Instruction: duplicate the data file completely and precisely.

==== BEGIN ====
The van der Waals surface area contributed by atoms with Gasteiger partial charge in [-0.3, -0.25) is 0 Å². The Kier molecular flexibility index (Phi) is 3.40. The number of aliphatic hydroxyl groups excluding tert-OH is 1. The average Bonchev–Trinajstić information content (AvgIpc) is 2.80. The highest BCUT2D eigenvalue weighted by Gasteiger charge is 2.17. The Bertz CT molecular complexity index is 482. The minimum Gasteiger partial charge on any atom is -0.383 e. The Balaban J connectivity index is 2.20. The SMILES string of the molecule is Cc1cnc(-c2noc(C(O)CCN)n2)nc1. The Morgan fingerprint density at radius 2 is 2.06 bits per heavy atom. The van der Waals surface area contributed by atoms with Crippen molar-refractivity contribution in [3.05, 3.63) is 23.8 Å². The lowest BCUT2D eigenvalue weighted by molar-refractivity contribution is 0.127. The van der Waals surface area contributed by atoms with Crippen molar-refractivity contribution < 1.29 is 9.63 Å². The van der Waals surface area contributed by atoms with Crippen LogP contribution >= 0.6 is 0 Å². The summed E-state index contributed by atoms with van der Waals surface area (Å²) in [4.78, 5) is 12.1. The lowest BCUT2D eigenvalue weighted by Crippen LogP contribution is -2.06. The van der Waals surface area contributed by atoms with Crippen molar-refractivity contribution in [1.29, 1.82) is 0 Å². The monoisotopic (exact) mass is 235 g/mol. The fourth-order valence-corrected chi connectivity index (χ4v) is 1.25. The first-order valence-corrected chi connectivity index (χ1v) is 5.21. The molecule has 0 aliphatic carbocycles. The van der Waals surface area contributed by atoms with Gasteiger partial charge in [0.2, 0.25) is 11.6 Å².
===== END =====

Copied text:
The van der Waals surface area contributed by atoms with Gasteiger partial charge in [-0.3, -0.25) is 0 Å². The Kier molecular flexibility index (Phi) is 3.40. The number of aliphatic hydroxyl groups excluding tert-OH is 1. The average Bonchev–Trinajstić information content (AvgIpc) is 2.80. The highest BCUT2D eigenvalue weighted by Gasteiger charge is 2.17. The Bertz CT molecular complexity index is 482. The minimum Gasteiger partial charge on any atom is -0.383 e. The Balaban J connectivity index is 2.20. The SMILES string of the molecule is Cc1cnc(-c2noc(C(O)CCN)n2)nc1. The Morgan fingerprint density at radius 2 is 2.06 bits per heavy atom. The van der Waals surface area contributed by atoms with Crippen molar-refractivity contribution in [3.05, 3.63) is 23.8 Å². The lowest BCUT2D eigenvalue weighted by molar-refractivity contribution is 0.127. The van der Waals surface area contributed by atoms with Crippen molar-refractivity contribution < 1.29 is 9.63 Å². The van der Waals surface area contributed by atoms with Crippen LogP contribution >= 0.6 is 0 Å². The summed E-state index contributed by atoms with van der Waals surface area (Å²) in [4.78, 5) is 12.1. The lowest BCUT2D eigenvalue weighted by Crippen LogP contribution is -2.06. The van der Waals surface area contributed by atoms with Crippen molar-refractivity contribution in [1.29, 1.82) is 0 Å². The monoisotopic (exact) mass is 235 g/mol. The fourth-order valence-corrected chi connectivity index (χ4v) is 1.25. The first-order valence-corrected chi connectivity index (χ1v) is 5.21. The molecule has 0 aliphatic carbocycles. The van der Waals surface area contributed by atoms with Gasteiger partial charge in [0.2, 0.25) is 11.6 Å².